Tag: James Madison


Should a liberal-democratic government protect the ‘social rights’ of its citizens?

It is self-evidently true that a liberal-democratic government should protect the ‘social rights’ of its citizens. There are copious arguments from various eminent thinkers that back up this claim. Ranging across eras and philosophical schools, various intellectuals have endorsed the protection of social rights of citizens. This essay will draw upon the ideas of philosopher Socrates (through his disciple Plato), American founding father James Madison, and 20th century political scientist T.H. Marshall. In doing so, the essay will back the position that a liberal-democratic government should protect the ‘social-rights’ of its citizens.

Social rights can be loosely defined as those rights which are operant in public places. While this is not a legal definition of the term, it serves as a guideline for the essay. In a nation with diverse racial, ethnic and religious demography as the United States, it is expected that the laws reflect secularism and social equity. These . . . Read More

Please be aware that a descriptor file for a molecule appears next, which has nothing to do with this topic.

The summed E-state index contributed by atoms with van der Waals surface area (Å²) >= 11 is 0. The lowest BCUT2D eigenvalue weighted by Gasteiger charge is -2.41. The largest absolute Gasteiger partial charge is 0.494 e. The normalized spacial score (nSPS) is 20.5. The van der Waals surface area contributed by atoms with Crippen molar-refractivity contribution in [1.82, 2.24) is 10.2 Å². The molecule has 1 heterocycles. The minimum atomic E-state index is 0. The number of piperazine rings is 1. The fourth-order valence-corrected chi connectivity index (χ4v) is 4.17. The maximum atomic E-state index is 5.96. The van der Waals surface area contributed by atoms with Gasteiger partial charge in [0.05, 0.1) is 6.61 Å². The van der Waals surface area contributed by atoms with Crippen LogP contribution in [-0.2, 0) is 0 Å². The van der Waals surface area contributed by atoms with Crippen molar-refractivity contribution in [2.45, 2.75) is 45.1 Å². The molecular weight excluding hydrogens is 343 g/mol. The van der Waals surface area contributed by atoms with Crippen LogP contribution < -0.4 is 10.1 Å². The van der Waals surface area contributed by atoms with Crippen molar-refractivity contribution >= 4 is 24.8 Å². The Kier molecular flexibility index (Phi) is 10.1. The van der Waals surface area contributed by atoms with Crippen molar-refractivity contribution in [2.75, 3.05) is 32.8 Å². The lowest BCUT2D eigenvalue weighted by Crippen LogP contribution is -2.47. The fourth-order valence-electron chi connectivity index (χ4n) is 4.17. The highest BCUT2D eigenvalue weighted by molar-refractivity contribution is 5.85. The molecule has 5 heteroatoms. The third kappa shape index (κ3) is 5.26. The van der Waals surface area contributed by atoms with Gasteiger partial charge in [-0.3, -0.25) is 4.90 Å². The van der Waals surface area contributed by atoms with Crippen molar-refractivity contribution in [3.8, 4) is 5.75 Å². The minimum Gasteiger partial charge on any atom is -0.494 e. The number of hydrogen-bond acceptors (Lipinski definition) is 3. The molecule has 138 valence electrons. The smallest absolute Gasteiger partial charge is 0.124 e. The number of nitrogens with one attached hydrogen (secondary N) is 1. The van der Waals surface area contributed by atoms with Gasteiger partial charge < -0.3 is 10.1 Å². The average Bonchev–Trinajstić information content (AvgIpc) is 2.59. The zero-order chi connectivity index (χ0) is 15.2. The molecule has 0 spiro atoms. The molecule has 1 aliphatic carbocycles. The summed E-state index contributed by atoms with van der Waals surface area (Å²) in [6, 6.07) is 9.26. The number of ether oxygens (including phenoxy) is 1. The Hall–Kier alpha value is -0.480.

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The politics of same-sex marriage

One of the issues that elicit a broad range of views from politicians, scholars and intelligentsia is rights for same-sex couples.  At the very minimum, these rights would entail legal recognition for same-sex partners and enable them to adopt children.  As same-sex partnerships gain greater acceptance in society, the members of this community expect to attain financial benefits and custodial rights that are on par with heterosexual couples.  This essay will foray into the main arguments for and against such legal grants by way of citing scholarly sources.

It deserves mention in the outset that the political atmosphere here in the United Statesis much more hostile to the practice of homosexuality than elsewhere in the developed world.  The primary resistance to homosexuality in the country comes from the powerful and influential Republican Party, especially the more orthodox of its members.  The functioning of the party over the years suggests a disregard for the notion . . . Read More

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